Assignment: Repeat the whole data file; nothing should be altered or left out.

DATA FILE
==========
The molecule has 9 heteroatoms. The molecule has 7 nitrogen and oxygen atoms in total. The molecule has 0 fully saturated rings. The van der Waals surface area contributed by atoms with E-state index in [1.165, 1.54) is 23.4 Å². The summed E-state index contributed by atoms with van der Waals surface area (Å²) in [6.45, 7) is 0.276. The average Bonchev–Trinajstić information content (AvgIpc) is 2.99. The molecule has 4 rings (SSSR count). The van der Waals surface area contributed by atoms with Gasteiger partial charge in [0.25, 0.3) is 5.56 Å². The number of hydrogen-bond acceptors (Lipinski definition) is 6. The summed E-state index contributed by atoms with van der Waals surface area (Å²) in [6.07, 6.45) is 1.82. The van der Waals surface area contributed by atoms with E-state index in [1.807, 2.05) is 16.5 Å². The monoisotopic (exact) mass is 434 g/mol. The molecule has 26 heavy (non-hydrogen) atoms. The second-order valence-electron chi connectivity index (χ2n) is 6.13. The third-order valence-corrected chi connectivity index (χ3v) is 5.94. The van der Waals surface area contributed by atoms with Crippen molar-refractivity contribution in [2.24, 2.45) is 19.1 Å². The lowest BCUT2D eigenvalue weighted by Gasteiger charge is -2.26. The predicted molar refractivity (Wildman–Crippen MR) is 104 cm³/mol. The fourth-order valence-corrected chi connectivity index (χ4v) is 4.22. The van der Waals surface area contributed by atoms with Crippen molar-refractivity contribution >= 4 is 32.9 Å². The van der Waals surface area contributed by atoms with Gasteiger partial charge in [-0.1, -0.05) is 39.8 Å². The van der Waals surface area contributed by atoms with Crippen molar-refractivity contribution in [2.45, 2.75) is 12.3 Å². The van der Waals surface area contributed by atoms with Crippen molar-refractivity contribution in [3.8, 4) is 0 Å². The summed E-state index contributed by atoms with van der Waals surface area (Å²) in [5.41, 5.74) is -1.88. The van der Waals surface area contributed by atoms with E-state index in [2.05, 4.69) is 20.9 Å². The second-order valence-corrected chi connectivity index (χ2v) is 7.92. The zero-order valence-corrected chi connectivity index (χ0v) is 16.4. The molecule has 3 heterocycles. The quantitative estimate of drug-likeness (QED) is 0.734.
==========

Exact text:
The molecule has 9 heteroatoms. The molecule has 7 nitrogen and oxygen atoms in total. The molecule has 0 fully saturated rings. The van der Waals surface area contributed by atoms with E-state index in [1.165, 1.54) is 23.4 Å². The summed E-state index contributed by atoms with van der Waals surface area (Å²) in [6.45, 7) is 0.276. The average Bonchev–Trinajstić information content (AvgIpc) is 2.99. The molecule has 4 rings (SSSR count). The van der Waals surface area contributed by atoms with Gasteiger partial charge in [0.25, 0.3) is 5.56 Å². The number of hydrogen-bond acceptors (Lipinski definition) is 6. The summed E-state index contributed by atoms with van der Waals surface area (Å²) in [6.07, 6.45) is 1.82. The van der Waals surface area contributed by atoms with E-state index in [1.807, 2.05) is 16.5 Å². The monoisotopic (exact) mass is 434 g/mol. The molecule has 26 heavy (non-hydrogen) atoms. The second-order valence-electron chi connectivity index (χ2n) is 6.13. The third-order valence-corrected chi connectivity index (χ3v) is 5.94. The van der Waals surface area contributed by atoms with Crippen molar-refractivity contribution in [2.24, 2.45) is 19.1 Å². The lowest BCUT2D eigenvalue weighted by Gasteiger charge is -2.26. The predicted molar refractivity (Wildman–Crippen MR) is 104 cm³/mol. The fourth-order valence-corrected chi connectivity index (χ4v) is 4.22. The van der Waals surface area contributed by atoms with Crippen molar-refractivity contribution >= 4 is 32.9 Å². The van der Waals surface area contributed by atoms with Gasteiger partial charge in [-0.1, -0.05) is 39.8 Å². The van der Waals surface area contributed by atoms with Crippen molar-refractivity contribution in [2.45, 2.75) is 12.3 Å². The van der Waals surface area contributed by atoms with Crippen molar-refractivity contribution in [3.8, 4) is 0 Å². The summed E-state index contributed by atoms with van der Waals surface area (Å²) in [5.41, 5.74) is -1.88. The van der Waals surface area contributed by atoms with E-state index in [2.05, 4.69) is 20.9 Å². The second-order valence-corrected chi connectivity index (χ2v) is 7.92. The zero-order valence-corrected chi connectivity index (χ0v) is 16.4. The molecule has 3 heterocycles. The quantitative estimate of drug-likeness (QED) is 0.734.